This stage of his life is called replicating the disaster. We might call it “having a family”. Having met a beautiful woman he decides to propose as soon as he can. She accepts the proposal, seduced and infatuated with his charm, wit and tendency towards popularity and success. Completely unaware that his drinking and gambling were becoming an issue, they have two children, one after the other and settle down in the suburbs.
Barely a week goes by where our man doesn’t fight with his wife. Occasionally they fight in front of the children. If they manage to conceal the arguments, the kids would notice the upset mother and the absence of the father. He was at the pub putting money into machines or on horses. Everyone knows it. Soon work colleagues and family friends know it. Our man has developed a reputation around town as a drunk, a gambler and a womanizer. His wife is, of course, the last to find out.
Quite unconsciously our man pushes his loved ones away. He would ignore them when he had free time and make himself busy when he could. His arrival home from work would be characterized by the shutting of doors, children heading to their rooms to bury themselves in books and video games, finding any way to escape his foul breath and poisonous attitudes towards immigrants on the news, stories of his work mates and clients and, above all, women. At an early age his children learned that he was no role model. It was a lesson they never un-learned.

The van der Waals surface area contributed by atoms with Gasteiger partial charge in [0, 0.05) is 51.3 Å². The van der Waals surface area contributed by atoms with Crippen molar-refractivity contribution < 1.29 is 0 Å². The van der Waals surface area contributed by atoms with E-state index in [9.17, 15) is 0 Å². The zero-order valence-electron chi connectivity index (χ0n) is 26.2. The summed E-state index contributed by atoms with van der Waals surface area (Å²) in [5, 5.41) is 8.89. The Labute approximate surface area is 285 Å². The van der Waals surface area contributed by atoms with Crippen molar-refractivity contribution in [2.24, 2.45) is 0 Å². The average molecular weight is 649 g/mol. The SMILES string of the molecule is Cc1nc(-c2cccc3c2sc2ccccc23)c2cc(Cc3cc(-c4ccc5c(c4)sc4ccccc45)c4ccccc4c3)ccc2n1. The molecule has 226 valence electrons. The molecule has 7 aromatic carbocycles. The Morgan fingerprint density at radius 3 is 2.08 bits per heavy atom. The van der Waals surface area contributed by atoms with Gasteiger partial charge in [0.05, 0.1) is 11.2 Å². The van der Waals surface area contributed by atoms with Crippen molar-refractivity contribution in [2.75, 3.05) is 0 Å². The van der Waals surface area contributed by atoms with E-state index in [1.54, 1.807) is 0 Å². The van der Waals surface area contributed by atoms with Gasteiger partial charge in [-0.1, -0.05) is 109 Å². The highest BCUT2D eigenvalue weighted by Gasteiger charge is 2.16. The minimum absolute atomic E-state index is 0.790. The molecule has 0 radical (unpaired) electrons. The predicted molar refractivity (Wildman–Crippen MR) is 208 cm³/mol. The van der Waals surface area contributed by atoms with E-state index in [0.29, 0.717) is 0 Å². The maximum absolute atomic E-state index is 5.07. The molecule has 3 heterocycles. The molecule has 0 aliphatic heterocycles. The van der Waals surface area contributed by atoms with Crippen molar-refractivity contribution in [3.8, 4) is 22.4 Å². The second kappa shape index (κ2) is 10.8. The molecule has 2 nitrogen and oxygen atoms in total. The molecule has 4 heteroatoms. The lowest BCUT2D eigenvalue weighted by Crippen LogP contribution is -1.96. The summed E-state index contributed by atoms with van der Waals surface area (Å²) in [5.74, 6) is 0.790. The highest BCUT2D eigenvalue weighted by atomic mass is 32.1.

This stage of his life is called alone again. If we are really honest, however, we might call it “still alone” because it was not like he ever really connected. But, the wife and family get tired of the gambling and the drinking and they pack up and leave. Our man, now in his 50s, moves back in with his father as the gambling had made renting a place too financially difficult, despite a $100k a year income.
Occasionally his kids stop by to see him, mostly to assuage their own guilt. These visits got less frequent however as the constant complaining and blaming of others grows too suffocating. Our man has, for all of his life, blamed others for his faults. Every weekend at the races was the fault of an inattentive wife. Every night at the pub was the fault of a slow-to-pay client. Every mistake was that of someone else.
How does it end?
And though our story ends, our man lives on. Alone. He has girlfriends, quite a few, actually. But they don’t stick around. Today’s women are too intelligent and independent for that. His children still visit him, three or four times a year. Normally they see a movie so they don’t have to talk to him. The darkness of the cinema works well for our man too, he doesn’t have to look at how grown up his children are, how much he has missed out on.
I can’t help but wonder how it will end. Will our man ever beat his demons? Is he ever going to be able to look in the mirror and recognize his faults? How long can a person hold a grudge against their mother and father? How long can he blame them? Most of all I wonder how our man can continue to engage in the very activities and habits that have caused him ruin. A life of great potential, blamed away, day by day.
That is my story, about a man.